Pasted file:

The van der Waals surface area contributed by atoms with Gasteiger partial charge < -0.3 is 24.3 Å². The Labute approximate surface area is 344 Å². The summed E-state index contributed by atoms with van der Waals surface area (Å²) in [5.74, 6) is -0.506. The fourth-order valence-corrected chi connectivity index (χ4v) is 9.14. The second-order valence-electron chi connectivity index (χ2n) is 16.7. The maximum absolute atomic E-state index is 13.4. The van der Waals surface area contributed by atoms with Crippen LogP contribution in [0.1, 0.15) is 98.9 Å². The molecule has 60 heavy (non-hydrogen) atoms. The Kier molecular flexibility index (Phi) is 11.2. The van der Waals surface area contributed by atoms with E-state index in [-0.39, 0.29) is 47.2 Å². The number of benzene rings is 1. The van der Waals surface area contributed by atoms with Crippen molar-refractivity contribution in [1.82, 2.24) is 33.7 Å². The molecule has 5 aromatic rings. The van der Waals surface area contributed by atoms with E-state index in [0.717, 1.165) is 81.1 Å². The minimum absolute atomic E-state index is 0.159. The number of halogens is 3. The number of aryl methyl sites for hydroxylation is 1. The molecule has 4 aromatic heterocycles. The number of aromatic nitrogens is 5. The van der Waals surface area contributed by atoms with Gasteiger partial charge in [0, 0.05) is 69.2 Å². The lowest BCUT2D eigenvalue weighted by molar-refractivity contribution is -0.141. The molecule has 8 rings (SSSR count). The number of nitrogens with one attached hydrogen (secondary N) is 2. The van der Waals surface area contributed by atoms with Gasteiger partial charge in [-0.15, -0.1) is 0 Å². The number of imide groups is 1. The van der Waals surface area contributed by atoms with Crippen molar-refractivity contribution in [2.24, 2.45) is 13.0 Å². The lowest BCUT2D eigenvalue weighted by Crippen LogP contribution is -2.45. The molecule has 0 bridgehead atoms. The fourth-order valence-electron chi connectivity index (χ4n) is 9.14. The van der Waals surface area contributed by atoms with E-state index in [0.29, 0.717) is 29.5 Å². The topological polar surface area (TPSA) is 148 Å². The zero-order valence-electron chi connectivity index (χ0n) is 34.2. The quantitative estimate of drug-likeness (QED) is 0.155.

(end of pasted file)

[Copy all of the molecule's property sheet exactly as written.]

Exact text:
The van der Waals surface area contributed by atoms with Gasteiger partial charge < -0.3 is 24.3 Å². The Labute approximate surface area is 344 Å². The summed E-state index contributed by atoms with van der Waals surface area (Å²) in [5.74, 6) is -0.506. The fourth-order valence-corrected chi connectivity index (χ4v) is 9.14. The second-order valence-electron chi connectivity index (χ2n) is 16.7. The maximum absolute atomic E-state index is 13.4. The van der Waals surface area contributed by atoms with Crippen LogP contribution in [0.1, 0.15) is 98.9 Å². The molecule has 60 heavy (non-hydrogen) atoms. The Kier molecular flexibility index (Phi) is 11.2. The van der Waals surface area contributed by atoms with E-state index in [-0.39, 0.29) is 47.2 Å². The number of benzene rings is 1. The van der Waals surface area contributed by atoms with Crippen molar-refractivity contribution in [1.82, 2.24) is 33.7 Å². The molecule has 5 aromatic rings. The van der Waals surface area contributed by atoms with E-state index in [0.717, 1.165) is 81.1 Å². The minimum absolute atomic E-state index is 0.159. The number of halogens is 3. The number of aryl methyl sites for hydroxylation is 1. The molecule has 4 aromatic heterocycles. The number of aromatic nitrogens is 5. The van der Waals surface area contributed by atoms with Gasteiger partial charge in [0, 0.05) is 69.2 Å². The lowest BCUT2D eigenvalue weighted by molar-refractivity contribution is -0.141. The molecule has 8 rings (SSSR count). The number of nitrogens with one attached hydrogen (secondary N) is 2. The van der Waals surface area contributed by atoms with Gasteiger partial charge in [-0.15, -0.1) is 0 Å². The number of imide groups is 1. The van der Waals surface area contributed by atoms with Crippen molar-refractivity contribution in [2.24, 2.45) is 13.0 Å². The lowest BCUT2D eigenvalue weighted by Crippen LogP contribution is -2.45. The molecule has 0 bridgehead atoms. The fourth-order valence-electron chi connectivity index (χ4n) is 9.14. The van der Waals surface area contributed by atoms with E-state index in [0.29, 0.717) is 29.5 Å². The topological polar surface area (TPSA) is 148 Å². The zero-order valence-electron chi connectivity index (χ0n) is 34.2. The quantitative estimate of drug-likeness (QED) is 0.155.